Today’s health and safety news around football:
* Sports Illustrated examined this week’s Popular Science report on helmets development, talking to University of Tennessee’s David Halstead, who leads the Sports Biomechanics Impact Research Laboratory. His group helped to design the current football helmet used by most teams.
Now, this is where things get a little perverse. Protecting our heads from the linear impact has made the rotational accelerations a problem we have to worry about. “If I don’t have a helmet on and my head hits the ground, I have an oozing skull fracture and no one cares how many radians my head rotates at because I have a life-threatening or life-ending event,” Halstead says. “But if I have a helmet on, the helmet manages that energy, I only get 30gs from the impact. But then I have 6,000 radians/sec2 of sheer force. The helmet is just along for a ride, because the real problem is the motion prior to and after impact.”
As for the Swiss firm that said it is creating the “helmet that can save football,” Halstead seems skeptical.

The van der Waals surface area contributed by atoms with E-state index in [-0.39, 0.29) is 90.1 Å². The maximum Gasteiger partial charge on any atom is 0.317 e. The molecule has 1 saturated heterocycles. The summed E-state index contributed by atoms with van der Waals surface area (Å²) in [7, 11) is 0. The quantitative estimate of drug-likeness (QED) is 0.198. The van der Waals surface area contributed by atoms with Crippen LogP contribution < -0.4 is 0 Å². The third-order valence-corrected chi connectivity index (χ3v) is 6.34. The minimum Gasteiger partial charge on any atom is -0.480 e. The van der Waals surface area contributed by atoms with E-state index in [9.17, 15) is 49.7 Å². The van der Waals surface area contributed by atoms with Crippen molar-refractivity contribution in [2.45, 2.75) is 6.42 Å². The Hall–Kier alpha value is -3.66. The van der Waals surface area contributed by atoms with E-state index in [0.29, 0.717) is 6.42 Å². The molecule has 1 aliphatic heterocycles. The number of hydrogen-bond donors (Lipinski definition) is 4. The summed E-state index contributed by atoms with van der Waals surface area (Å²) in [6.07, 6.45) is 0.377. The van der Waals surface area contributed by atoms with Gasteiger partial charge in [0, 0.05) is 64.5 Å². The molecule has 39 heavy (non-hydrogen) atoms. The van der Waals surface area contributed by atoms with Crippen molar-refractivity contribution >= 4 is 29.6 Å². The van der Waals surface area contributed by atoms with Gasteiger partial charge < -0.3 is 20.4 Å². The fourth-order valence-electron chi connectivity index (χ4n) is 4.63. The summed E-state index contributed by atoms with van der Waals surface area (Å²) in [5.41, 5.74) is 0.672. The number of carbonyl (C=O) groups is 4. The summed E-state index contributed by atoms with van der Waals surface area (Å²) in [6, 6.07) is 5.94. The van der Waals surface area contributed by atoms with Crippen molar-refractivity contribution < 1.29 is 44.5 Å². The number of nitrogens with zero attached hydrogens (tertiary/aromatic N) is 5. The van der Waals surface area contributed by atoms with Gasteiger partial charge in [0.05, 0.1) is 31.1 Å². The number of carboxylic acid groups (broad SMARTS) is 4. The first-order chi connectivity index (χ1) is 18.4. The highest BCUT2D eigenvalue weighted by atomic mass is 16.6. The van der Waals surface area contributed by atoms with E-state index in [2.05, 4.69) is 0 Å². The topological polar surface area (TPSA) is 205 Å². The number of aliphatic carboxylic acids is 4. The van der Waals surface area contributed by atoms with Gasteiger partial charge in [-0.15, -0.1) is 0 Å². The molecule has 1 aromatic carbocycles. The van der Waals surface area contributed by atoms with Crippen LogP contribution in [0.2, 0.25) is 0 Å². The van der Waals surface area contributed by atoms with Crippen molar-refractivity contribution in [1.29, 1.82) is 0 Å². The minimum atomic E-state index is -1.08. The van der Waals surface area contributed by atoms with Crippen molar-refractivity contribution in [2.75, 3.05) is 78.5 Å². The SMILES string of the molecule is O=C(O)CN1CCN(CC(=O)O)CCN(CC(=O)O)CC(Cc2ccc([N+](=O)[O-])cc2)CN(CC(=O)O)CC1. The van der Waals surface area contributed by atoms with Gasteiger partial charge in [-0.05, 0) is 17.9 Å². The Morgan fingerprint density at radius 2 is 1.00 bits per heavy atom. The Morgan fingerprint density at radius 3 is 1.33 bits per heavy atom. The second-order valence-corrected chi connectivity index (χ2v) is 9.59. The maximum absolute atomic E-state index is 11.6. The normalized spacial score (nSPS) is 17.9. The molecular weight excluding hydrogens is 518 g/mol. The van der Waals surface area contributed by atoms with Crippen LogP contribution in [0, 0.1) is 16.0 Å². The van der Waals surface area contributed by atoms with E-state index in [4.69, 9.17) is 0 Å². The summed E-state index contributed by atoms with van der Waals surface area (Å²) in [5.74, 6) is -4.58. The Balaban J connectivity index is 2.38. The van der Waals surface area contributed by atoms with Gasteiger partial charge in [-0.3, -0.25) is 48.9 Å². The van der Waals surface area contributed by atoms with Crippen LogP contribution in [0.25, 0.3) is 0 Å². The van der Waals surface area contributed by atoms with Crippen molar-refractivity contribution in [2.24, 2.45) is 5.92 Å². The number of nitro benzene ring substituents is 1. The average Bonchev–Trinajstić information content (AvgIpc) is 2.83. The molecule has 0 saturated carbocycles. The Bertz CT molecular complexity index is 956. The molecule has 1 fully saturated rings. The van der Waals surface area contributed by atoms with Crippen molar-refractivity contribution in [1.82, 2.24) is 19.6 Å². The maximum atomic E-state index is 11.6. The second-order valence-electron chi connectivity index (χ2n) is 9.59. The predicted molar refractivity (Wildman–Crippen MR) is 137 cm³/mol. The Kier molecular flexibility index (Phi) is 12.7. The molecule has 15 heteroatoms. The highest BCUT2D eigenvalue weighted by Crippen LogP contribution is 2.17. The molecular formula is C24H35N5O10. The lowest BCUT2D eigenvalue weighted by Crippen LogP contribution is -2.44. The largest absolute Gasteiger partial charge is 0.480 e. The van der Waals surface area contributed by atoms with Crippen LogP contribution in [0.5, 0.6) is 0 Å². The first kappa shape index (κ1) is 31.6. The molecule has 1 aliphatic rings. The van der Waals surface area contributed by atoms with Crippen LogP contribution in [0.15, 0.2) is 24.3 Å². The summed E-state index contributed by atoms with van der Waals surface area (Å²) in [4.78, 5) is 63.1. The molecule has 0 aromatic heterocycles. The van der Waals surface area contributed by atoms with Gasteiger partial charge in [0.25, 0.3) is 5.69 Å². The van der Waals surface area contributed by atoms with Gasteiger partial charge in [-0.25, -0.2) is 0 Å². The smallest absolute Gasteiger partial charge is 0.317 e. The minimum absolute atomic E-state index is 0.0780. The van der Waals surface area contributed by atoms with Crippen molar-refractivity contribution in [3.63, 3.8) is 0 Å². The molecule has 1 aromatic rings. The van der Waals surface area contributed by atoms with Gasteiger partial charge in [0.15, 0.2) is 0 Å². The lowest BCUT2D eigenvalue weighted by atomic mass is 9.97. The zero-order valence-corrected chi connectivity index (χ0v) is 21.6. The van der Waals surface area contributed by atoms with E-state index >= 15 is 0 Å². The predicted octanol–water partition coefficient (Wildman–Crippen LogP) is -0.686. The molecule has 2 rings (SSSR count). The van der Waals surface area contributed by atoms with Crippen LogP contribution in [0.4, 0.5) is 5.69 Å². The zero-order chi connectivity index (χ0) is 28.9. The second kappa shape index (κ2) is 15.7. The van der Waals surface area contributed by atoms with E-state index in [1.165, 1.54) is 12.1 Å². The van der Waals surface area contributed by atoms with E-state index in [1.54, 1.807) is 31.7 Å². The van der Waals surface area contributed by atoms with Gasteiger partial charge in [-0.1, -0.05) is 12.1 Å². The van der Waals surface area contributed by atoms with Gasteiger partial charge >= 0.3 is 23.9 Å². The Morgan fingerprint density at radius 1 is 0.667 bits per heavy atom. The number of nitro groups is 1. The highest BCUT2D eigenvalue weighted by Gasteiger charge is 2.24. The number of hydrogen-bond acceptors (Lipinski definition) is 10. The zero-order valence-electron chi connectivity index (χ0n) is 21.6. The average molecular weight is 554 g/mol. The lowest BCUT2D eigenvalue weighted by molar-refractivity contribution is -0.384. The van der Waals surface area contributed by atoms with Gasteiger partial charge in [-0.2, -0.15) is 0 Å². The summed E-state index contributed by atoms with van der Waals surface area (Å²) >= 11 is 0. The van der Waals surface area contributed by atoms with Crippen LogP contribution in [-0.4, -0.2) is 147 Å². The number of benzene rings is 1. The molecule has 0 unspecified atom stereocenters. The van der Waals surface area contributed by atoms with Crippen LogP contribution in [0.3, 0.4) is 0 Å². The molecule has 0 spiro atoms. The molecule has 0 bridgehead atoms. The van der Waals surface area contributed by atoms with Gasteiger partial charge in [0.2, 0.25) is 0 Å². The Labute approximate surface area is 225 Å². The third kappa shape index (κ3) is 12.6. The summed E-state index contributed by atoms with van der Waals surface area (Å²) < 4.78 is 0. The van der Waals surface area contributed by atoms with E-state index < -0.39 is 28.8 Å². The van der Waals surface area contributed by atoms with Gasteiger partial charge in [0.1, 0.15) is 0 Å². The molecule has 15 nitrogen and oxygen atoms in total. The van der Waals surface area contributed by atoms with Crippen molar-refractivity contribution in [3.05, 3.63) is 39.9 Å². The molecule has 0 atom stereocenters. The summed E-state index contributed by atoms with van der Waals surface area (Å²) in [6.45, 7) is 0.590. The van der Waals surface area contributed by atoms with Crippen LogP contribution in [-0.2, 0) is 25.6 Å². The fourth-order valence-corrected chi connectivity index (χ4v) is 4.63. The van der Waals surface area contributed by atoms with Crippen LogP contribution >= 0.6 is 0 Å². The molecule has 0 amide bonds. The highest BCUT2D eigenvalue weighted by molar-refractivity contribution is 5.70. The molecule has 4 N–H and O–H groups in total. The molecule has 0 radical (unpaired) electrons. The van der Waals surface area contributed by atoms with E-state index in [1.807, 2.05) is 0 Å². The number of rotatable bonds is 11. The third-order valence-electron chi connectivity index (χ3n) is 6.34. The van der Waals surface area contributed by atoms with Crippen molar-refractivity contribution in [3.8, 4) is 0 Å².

If successful, all of these models will dissipate plenty of the g-forces of a linear impact straight to the head, but will do nothing to alleviate the rotational acceleration of the head. With the MIPS helmet, there is a claim of a reduction in rotational acceleration, however, that assumes the axis of rotation is the center of the head, spinning like in a scene from The Exorcist. But, as I wrote above, it’s not. The rotational acceleration that causes concussions happens from the neck. They’re solving a problem that’s not actually the problem. For instance, the MIPS helmet would be useless preventing a concussion from a shoulder-to-shoulder hit that causes the head to whip back and forth. “You don’t have to hit your head to get these injuries,” Halstead says, “Let me repeat that. You don’t have to hit your head to get these injuries. So how is a helmet going to prevent them since I don’t have to hit my head to get them?”
* The Dallas Morning News wrote that linebacker Ernie Sims is recovering from his sixth concussion — and it may be more.
* The Milwaukee Journal-Sentinel said running back Alex Green could sit this Sunday with a concussion that wasn’t apparent until a day after last Sunday’s game.
* SI.com reported that Philadelphia Eagles running back LeSean McCoy will return to the starting lineup after missing four games with a concussion.
* The Acronym wrote about the concussion research ongoing at the University of Pittsburgh.
– Bill Bradley, contributing editor